Before and throughout the shoot, the line producer will be setting up post production. This means thinking ahead about deliverables for marketing and distribution. It also means taking care to confirm that the post-production pipeline is clearly defined.
Line producer definition • Post-pro prepper
The line producer duties of hiring the production crew during pre-production now extends to hiring the post-production crew. This involves the same process.
You can hire post-production professionals such as editors, composers, and sound designers. Line producer responsibilities include obtaining a post-production facility, and ensuring the delivery of production materials.
A post-production supervisor will oversee post. But you’ll want to touch base with the post supervisor. Maintain a firm understanding of the post-production process ensure everything stays on track.
Wrap and Beyond
The end of the line
Oversee Every Facet of Production
Wrap it up with a bow
A line producer’s wrap duties begin long before the 1st AD yells, “That’s a wrap!” By the time the ship lands, you’ll need to know every nook and cranny of the production.
From call sheets to locations, and from every line of the budget to the minute-by-minute production calendar, a line producer has to be able see the big picture anytime, anywhere.
For wrap, the line producer will calculate things like tax incentives and overages. You’ll also want to keep an eye on the equipment. What can be returned early? Where can you save money? Coming in under budget can lead to more films on your line producer resume.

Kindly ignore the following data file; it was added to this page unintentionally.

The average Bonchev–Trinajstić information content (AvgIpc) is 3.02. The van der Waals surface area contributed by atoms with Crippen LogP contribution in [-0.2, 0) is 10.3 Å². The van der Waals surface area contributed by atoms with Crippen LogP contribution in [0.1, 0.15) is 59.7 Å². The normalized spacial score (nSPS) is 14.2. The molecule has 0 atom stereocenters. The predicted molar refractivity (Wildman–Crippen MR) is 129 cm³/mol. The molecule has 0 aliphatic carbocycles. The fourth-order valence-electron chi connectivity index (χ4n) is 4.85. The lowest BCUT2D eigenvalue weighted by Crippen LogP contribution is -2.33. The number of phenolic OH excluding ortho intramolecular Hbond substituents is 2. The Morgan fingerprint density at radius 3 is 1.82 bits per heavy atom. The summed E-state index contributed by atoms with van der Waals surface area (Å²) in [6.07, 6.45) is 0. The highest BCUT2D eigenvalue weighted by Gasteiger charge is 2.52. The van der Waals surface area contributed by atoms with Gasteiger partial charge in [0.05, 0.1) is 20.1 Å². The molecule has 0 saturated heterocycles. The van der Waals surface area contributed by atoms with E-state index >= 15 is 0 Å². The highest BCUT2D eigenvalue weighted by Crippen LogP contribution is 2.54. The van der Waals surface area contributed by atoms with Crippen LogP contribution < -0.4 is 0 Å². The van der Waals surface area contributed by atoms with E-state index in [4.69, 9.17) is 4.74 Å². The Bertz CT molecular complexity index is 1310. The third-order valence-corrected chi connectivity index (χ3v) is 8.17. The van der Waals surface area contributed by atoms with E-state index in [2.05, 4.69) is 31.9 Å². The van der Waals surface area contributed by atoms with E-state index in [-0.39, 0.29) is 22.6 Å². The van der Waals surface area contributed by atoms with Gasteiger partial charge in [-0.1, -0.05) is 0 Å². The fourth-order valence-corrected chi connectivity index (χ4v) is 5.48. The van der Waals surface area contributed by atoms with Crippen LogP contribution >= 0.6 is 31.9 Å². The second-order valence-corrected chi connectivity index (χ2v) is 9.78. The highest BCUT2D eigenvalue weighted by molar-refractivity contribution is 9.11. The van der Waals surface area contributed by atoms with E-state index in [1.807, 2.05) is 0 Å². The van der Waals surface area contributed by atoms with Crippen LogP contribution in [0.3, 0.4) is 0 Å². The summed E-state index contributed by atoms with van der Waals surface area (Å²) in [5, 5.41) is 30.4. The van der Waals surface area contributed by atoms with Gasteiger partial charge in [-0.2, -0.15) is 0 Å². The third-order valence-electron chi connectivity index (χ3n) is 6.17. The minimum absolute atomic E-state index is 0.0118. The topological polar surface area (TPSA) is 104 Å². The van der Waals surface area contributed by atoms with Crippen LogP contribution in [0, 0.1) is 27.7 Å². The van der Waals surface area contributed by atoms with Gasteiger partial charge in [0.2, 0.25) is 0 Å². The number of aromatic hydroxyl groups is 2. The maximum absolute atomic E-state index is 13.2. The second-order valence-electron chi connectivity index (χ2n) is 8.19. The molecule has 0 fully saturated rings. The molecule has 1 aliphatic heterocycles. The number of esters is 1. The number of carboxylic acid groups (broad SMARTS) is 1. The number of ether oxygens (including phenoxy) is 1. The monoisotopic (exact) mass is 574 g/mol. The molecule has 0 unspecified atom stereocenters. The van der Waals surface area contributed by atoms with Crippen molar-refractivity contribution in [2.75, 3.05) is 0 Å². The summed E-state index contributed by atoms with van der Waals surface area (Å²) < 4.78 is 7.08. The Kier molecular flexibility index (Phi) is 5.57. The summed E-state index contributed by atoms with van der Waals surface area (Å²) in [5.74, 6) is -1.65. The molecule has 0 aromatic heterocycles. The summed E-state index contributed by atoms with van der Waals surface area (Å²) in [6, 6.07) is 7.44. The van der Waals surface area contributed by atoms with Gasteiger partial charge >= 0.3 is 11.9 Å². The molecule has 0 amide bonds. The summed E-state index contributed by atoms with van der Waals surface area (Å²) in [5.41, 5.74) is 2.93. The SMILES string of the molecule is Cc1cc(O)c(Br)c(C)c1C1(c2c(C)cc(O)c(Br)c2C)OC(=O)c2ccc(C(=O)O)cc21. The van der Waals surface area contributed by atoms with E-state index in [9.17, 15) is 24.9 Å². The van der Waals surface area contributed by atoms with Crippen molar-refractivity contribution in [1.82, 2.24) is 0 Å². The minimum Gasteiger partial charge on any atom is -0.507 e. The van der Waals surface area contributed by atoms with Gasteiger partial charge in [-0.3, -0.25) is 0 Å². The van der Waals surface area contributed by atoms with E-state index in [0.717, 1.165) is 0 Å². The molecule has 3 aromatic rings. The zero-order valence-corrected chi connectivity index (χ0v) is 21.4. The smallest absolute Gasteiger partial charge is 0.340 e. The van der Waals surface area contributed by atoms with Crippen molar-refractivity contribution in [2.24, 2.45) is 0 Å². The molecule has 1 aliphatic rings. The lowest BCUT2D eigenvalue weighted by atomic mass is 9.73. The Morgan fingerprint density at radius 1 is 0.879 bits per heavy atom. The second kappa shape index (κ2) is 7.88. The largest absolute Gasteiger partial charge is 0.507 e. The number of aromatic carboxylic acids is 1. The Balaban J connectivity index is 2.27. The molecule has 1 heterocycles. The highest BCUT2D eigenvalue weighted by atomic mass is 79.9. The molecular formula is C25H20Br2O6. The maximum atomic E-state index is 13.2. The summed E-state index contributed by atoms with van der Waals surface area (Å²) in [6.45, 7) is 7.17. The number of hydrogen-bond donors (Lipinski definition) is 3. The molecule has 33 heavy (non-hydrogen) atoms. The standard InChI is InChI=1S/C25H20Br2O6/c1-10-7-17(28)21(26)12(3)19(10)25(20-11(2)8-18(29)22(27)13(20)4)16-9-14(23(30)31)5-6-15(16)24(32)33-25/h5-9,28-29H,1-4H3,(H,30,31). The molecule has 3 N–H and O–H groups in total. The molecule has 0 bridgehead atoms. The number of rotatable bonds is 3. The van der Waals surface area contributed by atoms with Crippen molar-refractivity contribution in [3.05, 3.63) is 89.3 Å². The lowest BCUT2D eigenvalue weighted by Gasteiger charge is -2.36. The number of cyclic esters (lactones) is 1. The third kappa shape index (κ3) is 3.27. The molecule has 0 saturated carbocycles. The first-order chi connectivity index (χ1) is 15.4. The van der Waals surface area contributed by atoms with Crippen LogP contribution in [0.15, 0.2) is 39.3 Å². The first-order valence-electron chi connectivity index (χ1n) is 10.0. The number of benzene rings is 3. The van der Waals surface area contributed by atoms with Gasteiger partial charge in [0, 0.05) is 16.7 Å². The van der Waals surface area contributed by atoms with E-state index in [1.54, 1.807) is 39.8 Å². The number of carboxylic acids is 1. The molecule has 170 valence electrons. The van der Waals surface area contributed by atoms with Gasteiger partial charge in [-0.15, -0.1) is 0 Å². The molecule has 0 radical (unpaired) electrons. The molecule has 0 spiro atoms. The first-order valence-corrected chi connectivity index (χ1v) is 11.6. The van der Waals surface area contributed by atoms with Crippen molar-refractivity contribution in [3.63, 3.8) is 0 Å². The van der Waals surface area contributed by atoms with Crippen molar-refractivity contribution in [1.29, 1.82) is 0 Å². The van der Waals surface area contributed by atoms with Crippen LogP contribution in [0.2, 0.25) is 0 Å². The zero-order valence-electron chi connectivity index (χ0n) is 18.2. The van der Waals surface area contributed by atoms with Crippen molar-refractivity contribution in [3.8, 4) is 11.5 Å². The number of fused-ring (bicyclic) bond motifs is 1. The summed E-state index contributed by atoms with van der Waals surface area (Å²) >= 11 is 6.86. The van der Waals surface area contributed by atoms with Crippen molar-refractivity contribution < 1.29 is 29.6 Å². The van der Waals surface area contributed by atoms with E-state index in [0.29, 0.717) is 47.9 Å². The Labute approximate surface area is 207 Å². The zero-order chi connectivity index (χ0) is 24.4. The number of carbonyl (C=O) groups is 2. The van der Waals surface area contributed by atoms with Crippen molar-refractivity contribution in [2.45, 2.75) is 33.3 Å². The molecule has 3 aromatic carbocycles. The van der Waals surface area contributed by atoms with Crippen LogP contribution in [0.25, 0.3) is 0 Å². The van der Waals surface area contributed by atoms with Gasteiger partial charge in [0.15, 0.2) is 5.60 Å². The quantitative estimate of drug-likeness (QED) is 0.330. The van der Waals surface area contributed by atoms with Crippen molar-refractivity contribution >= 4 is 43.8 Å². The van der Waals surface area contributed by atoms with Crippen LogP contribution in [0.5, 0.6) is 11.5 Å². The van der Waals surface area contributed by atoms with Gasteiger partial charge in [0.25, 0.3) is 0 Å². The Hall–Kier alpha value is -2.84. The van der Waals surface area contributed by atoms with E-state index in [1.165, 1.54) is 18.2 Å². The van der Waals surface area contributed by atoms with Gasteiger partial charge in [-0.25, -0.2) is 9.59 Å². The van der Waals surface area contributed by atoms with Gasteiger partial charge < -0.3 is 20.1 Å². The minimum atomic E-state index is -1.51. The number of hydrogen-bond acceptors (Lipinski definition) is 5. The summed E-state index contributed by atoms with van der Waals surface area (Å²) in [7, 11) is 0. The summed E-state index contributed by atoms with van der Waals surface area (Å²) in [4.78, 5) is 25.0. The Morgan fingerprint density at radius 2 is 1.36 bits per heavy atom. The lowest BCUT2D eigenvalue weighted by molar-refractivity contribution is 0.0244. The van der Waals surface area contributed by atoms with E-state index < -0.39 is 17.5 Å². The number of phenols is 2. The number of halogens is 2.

Deliver the goods
A line producer should be thinking about deliverables from the beginning of production. Meet with your team. Find out exactly what post-production needs and deliverables are expected.
Deliverables are items presented at the completion of a project which follows predetermined guidelines. Deliverables can be in any form and from any department on a project. There is usually one or more persons responsible for gathering these elements for completion.
As production wraps, you’ll need to get specific deliverables to completion guarantors, unions, producers, and sales agents. A sales agent represents producers and filmmakers who want to find distributors for their films. Sales agents often play a crucial role in an independent film.
They’re well-versed in figuring out a strategy to marketing the film in any number of territories. A good sales agent can even get your film made if the right territories opt-in before cameras roll.
Line producers liaise with film sales agents
If you’ve done your job well, this part should be a piece of cake. Simply use your production binder or digital files to produce every contract, release form, location agreement and whatever else is requested.
On To The Next Job
Keep walking the line
Yes, you did it! After all the excitement of the production take a moment to breathe. Okay, maybe two.
The line producer is vital to the success of any production
Yes, line producing can be taxing in every regard, but your efforts ensure that the production comes in on time and under budget. So catch some shut-eye, and get ready for your next job.
Learn how to break down a screenplay
Now that you have a detailed understanding of line producer job responsibilities, you’re ready to take the first step. Learn how to create script breakdowns, categorize production elements, and generate and track all the reports you need to become a production professional. The breakdown leads to the budget and schedule. Get your production started on the right foot.
Up Next: Guide to Script Breakdowns →